The Energy Price Guarantee in its current form will now only run until April, according to newly appointed Chancellor Jeremy Hunt.

Setting out new fiscal plans this morning, Hunt reversed much of what was announced in his predecessor Kwasi Kwarteng’s mini-budget on 23 September.

While this did not include the total scrapping of the Energy Price Guarantee – which was first announced on 8 September and reconfirmed in the mini-budget – the government is now moving to scale it back.

It will now run until April 2023 and a review will be launched with the view of bringing in a more targeted scheme in the long-run.

The Energy Price Guarantee caps the unit price of energy at 34.0p/kWh for electricity and 10.3p/kWh for gas, inclusive of VAT, for those on a standard variable tariff from 1 October.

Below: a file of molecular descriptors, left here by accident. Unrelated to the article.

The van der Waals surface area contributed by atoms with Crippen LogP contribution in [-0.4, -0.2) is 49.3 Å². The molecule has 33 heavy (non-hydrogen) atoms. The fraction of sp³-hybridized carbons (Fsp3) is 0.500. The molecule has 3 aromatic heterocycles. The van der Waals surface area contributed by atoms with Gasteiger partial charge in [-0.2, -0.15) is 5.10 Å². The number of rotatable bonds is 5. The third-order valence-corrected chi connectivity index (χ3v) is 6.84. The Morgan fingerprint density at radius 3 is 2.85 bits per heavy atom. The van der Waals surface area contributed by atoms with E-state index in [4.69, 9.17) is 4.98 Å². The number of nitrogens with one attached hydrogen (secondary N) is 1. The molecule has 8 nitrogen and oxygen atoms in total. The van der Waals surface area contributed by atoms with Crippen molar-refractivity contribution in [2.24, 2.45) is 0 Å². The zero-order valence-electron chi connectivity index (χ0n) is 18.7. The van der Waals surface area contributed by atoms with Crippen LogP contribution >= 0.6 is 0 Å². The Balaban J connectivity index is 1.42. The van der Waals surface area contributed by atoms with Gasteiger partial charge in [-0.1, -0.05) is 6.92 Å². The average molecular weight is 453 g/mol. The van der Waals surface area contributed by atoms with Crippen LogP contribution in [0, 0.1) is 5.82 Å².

Those on fixed tariffs at a higher rate than the new price freeze due to the recent energy price rises will see their unit prices reduced by 17p/kWh for electricity and 4.2p/kWh for gas from 1 October.

As such, the average household’s energy bills are set to be £2,500, saving them around £1,000 a year. This represents a significant drop from the £3,549 price cap for the Q4 period previously announced by Ofgem, which it supersedes.

Read more: Current+

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